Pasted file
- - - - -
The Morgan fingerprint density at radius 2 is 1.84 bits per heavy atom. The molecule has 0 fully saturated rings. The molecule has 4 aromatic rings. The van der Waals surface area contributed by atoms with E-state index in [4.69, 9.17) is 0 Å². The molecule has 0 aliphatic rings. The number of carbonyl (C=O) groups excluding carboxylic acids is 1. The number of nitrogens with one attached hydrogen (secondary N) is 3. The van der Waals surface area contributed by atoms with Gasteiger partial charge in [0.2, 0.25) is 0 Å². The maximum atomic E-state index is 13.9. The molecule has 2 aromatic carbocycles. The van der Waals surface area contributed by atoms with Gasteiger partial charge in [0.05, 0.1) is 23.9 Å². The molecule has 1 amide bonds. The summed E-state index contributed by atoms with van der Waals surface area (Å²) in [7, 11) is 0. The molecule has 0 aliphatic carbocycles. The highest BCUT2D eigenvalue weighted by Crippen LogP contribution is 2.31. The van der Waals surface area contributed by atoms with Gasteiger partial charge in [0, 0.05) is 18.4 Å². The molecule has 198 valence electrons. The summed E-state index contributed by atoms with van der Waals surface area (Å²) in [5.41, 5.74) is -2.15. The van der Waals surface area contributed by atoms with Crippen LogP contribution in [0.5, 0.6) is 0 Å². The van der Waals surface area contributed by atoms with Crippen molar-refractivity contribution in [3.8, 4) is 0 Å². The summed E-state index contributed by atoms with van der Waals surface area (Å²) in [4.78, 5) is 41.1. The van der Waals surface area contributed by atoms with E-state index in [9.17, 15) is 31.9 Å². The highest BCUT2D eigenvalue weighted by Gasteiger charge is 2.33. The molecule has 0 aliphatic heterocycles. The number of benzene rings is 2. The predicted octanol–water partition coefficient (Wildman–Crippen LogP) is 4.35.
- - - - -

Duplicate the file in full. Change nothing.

The Morgan fingerprint density at radius 2 is 1.84 bits per heavy atom. The molecule has 0 fully saturated rings. The molecule has 4 aromatic rings. The van der Waals surface area contributed by atoms with E-state index in [4.69, 9.17) is 0 Å². The molecule has 0 aliphatic rings. The number of carbonyl (C=O) groups excluding carboxylic acids is 1. The number of nitrogens with one attached hydrogen (secondary N) is 3. The van der Waals surface area contributed by atoms with Gasteiger partial charge in [0.2, 0.25) is 0 Å². The maximum atomic E-state index is 13.9. The molecule has 2 aromatic carbocycles. The van der Waals surface area contributed by atoms with Gasteiger partial charge in [0.05, 0.1) is 23.9 Å². The molecule has 1 amide bonds. The summed E-state index contributed by atoms with van der Waals surface area (Å²) in [7, 11) is 0. The molecule has 0 aliphatic carbocycles. The highest BCUT2D eigenvalue weighted by Crippen LogP contribution is 2.31. The van der Waals surface area contributed by atoms with Gasteiger partial charge in [0, 0.05) is 18.4 Å². The molecule has 198 valence electrons. The summed E-state index contributed by atoms with van der Waals surface area (Å²) in [5.41, 5.74) is -2.15. The van der Waals surface area contributed by atoms with Crippen LogP contribution in [0.5, 0.6) is 0 Å². The van der Waals surface area contributed by atoms with Crippen molar-refractivity contribution in [3.8, 4) is 0 Å². The summed E-state index contributed by atoms with van der Waals surface area (Å²) in [4.78, 5) is 41.1. The van der Waals surface area contributed by atoms with E-state index in [9.17, 15) is 31.9 Å². The highest BCUT2D eigenvalue weighted by Gasteiger charge is 2.33. The molecule has 0 aliphatic heterocycles. The number of benzene rings is 2. The predicted octanol–water partition coefficient (Wildman–Crippen LogP) is 4.35.